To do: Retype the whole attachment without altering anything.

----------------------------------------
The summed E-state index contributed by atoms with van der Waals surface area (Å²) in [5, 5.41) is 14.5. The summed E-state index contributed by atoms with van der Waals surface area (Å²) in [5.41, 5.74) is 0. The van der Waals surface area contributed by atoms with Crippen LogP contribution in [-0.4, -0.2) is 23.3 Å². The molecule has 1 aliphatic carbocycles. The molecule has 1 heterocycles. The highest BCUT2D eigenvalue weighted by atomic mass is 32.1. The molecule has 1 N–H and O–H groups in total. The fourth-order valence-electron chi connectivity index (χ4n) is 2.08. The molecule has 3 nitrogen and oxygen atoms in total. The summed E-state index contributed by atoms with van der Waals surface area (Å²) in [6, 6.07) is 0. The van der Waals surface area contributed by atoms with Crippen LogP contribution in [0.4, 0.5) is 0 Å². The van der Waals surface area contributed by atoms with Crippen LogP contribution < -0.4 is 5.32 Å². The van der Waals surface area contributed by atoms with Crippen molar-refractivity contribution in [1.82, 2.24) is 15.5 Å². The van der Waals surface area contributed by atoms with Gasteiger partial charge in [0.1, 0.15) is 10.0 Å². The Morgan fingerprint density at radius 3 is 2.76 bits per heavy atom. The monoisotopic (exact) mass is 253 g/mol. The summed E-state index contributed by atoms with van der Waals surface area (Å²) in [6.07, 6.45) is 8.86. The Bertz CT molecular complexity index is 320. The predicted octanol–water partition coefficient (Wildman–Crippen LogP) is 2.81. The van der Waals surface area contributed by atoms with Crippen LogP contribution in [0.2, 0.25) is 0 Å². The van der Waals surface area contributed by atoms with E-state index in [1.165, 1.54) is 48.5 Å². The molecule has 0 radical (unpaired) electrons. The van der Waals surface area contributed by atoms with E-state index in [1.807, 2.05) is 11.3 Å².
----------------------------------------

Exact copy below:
The summed E-state index contributed by atoms with van der Waals surface area (Å²) in [5, 5.41) is 14.5. The summed E-state index contributed by atoms with van der Waals surface area (Å²) in [5.41, 5.74) is 0. The van der Waals surface area contributed by atoms with Crippen LogP contribution in [-0.4, -0.2) is 23.3 Å². The molecule has 1 aliphatic carbocycles. The molecule has 1 heterocycles. The highest BCUT2D eigenvalue weighted by atomic mass is 32.1. The molecule has 1 N–H and O–H groups in total. The fourth-order valence-electron chi connectivity index (χ4n) is 2.08. The molecule has 3 nitrogen and oxygen atoms in total. The summed E-state index contributed by atoms with van der Waals surface area (Å²) in [6, 6.07) is 0. The van der Waals surface area contributed by atoms with Crippen LogP contribution in [0.4, 0.5) is 0 Å². The van der Waals surface area contributed by atoms with Crippen LogP contribution < -0.4 is 5.32 Å². The van der Waals surface area contributed by atoms with Crippen molar-refractivity contribution in [1.82, 2.24) is 15.5 Å². The van der Waals surface area contributed by atoms with Gasteiger partial charge in [0.1, 0.15) is 10.0 Å². The Morgan fingerprint density at radius 3 is 2.76 bits per heavy atom. The monoisotopic (exact) mass is 253 g/mol. The summed E-state index contributed by atoms with van der Waals surface area (Å²) in [6.07, 6.45) is 8.86. The Bertz CT molecular complexity index is 320. The predicted octanol–water partition coefficient (Wildman–Crippen LogP) is 2.81. The van der Waals surface area contributed by atoms with Crippen LogP contribution in [0.2, 0.25) is 0 Å². The van der Waals surface area contributed by atoms with E-state index in [1.165, 1.54) is 48.5 Å². The molecule has 0 radical (unpaired) electrons. The van der Waals surface area contributed by atoms with E-state index in [1.807, 2.05) is 11.3 Å².